Law which penalizes violence against women cannot act by itself


As claimed by Universidad Nacional de Colombia (UNal) Researcher and Professor of the UNal Center for Social Studies Miryam Jimeno, when she explained that use of violence in society is linked to exercising coercion and domination over a social group or particular individual.

Jimeno recalls that historically women have been intimidated by domestic violence and for a long time it was lawful for a husband, father or brothers to have authority and use violence every time they considered the actions or behavior of women inappropriate. This came to the extent that it could even lead to the death of women; the so called crime of passion, was admitted and inclusively celebrated, sung and turned into poetry as an act of defending honor and the good name of a family.

In her historic journey, Jimeno shows that slowly and throughout the twentieth century, western society’s violence against women began to be questioned as part of profound changes in social matters. Violence against women ‘legitimacy’ was totally banned and progressive legislation was passed around the world and also in Colombia penalizing use of violence against women and children.

A recent example of this slow but secure transformation was the presidential sanctioning of a law against femicide, a new term used to refer to crimes against women due to their feminine condition.

Therefore the hideous crime against Rosa Elvira Cely, occurred in Bogotá was used as a symbolic condemnation and repair for achieving approval of Act 1761 of July 6 of 2015, law which was named in her honor.

The law says that people who commit crimes of this nature and circumstances will be sentenced to prison between 250 and 500 months; it also sets limitations to benefits and prearrangements to people convicted of crimes of abuse or violence against women.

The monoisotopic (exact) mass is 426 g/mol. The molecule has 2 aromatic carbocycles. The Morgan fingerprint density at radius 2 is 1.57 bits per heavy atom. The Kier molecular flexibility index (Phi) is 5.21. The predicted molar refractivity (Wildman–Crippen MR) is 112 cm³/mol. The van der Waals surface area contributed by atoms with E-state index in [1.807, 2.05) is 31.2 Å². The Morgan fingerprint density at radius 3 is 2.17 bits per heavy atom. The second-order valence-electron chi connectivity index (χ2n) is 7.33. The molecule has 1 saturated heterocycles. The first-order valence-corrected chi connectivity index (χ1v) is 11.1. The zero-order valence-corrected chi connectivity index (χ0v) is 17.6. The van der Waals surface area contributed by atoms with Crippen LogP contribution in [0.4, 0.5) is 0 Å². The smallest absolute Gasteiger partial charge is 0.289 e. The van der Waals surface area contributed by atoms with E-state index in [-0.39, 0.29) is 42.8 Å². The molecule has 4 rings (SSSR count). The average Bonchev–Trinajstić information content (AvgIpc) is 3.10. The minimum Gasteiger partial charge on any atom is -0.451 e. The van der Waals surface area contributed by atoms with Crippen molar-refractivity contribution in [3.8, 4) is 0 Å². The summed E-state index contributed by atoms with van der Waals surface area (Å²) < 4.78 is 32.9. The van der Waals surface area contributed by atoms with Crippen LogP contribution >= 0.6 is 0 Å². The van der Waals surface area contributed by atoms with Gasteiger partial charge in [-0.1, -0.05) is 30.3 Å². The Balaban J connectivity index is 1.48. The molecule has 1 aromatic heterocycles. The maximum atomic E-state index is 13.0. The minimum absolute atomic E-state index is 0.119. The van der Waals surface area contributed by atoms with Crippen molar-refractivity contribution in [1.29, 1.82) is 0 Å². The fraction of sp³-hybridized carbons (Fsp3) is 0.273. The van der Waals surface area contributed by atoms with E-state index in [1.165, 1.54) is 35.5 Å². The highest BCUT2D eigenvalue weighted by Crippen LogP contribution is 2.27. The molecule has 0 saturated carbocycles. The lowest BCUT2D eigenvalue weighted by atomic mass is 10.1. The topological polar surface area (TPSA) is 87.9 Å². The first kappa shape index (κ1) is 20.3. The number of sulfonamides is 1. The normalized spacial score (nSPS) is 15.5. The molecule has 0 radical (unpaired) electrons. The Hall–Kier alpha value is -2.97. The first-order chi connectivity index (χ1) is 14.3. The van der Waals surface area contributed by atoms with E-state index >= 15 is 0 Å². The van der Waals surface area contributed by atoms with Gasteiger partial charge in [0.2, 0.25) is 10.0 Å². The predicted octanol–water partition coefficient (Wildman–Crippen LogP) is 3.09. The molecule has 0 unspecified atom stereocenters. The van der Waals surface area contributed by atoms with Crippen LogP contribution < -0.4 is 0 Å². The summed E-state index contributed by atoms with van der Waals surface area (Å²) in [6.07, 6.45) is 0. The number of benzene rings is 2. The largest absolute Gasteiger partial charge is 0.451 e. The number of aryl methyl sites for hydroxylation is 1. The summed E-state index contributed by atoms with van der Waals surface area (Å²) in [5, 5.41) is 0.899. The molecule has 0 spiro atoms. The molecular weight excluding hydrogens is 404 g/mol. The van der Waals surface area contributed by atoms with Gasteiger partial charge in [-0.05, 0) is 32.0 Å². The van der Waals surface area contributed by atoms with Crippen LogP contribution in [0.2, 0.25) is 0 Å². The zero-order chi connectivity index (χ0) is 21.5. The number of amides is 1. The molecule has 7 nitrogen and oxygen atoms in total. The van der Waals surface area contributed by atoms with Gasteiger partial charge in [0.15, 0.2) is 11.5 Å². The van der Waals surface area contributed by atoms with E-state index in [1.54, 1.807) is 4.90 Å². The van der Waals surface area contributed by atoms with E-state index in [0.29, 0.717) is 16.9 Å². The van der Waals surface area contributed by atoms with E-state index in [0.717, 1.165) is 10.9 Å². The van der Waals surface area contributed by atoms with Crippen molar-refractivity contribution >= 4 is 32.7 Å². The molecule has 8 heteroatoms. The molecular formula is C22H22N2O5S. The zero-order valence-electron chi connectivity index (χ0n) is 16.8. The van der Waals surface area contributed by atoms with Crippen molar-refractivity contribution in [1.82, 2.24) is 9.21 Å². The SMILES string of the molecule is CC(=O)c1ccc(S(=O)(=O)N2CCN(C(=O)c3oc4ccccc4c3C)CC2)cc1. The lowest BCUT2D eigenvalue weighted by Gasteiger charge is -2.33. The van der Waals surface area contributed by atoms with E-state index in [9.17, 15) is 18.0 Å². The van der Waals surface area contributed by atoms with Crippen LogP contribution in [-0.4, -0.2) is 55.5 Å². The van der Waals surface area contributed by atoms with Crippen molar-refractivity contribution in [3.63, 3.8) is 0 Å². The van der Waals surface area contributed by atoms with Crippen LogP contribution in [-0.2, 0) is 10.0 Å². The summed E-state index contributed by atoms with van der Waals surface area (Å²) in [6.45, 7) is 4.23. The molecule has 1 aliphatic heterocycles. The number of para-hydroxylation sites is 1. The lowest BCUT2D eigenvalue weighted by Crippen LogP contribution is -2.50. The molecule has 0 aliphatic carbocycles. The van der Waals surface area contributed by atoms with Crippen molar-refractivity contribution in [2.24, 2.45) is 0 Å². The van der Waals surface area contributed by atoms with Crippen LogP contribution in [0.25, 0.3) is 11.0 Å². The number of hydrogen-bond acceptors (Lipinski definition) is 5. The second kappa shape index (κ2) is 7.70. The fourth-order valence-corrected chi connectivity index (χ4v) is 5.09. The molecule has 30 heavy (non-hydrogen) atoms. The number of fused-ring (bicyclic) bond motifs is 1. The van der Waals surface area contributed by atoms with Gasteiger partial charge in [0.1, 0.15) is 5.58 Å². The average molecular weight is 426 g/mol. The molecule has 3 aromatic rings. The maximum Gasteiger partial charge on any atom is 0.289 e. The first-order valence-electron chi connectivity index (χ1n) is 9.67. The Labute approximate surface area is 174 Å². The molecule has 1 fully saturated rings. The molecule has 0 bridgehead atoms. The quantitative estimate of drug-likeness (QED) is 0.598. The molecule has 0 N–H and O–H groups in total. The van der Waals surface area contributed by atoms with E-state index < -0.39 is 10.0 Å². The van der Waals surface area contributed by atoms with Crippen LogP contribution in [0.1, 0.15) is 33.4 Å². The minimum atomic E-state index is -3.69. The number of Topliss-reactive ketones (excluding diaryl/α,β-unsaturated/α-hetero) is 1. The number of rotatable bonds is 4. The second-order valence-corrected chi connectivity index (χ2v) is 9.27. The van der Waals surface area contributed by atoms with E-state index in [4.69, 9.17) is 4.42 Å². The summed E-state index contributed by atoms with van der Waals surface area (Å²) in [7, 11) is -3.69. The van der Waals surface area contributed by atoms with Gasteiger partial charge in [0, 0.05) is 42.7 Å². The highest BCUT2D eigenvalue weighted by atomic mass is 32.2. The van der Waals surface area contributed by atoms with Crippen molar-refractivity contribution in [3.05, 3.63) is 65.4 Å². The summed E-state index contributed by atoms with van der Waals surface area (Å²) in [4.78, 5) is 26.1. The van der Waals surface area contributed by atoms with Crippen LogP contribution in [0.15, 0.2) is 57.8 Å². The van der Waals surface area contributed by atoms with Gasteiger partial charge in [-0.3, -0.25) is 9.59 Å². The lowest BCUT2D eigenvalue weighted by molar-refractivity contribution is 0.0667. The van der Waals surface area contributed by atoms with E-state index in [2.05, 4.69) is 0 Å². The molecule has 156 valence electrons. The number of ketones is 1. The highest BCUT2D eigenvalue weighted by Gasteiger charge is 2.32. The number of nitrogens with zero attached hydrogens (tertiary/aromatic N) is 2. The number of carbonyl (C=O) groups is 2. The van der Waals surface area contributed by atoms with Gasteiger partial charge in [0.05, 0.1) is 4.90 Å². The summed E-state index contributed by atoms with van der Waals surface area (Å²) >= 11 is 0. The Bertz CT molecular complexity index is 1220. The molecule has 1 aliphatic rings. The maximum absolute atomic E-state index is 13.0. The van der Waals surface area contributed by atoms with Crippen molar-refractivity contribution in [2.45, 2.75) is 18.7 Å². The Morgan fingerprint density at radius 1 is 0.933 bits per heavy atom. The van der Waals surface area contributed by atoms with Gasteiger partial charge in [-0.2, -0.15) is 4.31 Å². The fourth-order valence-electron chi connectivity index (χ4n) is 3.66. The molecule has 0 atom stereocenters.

Old habits die hard

Despite the progress, a recent report of the Department of the Medical Examiner shows that between January and February of 2015, 126 women were killed, 13 by their current partner or former significant other; 2,631 were assessed at this department for signs of alleged sexual assault. Regarding domestic violence, 735 girls and women were victims of abuse from a family member or caretaker and 6,269 from domestic violence. With respect to women older than 60 years of age, 119 were physically assaulted and 1,482 were victims of violence carried out by other family members.

“Old habits die hard, and these are harder because they are deeply rooted habits and beliefs in women and in men-women relationships. This is learned in early childhood in both genders and is embedded in the individual psyche in form of affective valuations on the desirable, forbidden, beautiful or repugnant. Every joke or story that we hear on feminine weakness or maliciousness makes an impression on both men and women, and that is how we learn to interact amongst ourselves,” said Jimeno.

Therefore every time we look the other way or belittle a child that hurts or strikes brothers, sisters or friends or every time we see it at home, on TV, or in the movies, this behavior is glorified and men which use violence are made heroes, keeping the relationship between masculinity and violence.

“Violent actions are not a result of a sudden emotional attack, as emotion and reason are interrelated, they are linked and mutually conditioned and comprise the motivation for human actions,” added Jimeno, in a review of the recently published “Microhistories of Transgression” from Max S. Hering.

“Lastly, the law against femicide as well as other regulations which penalize violence against women or interfamily domestic violence cannot make the change by themselves if we do not reeducate small everyday actions,” said Professor Jimeno.

Agencia de Noticias UNAL |

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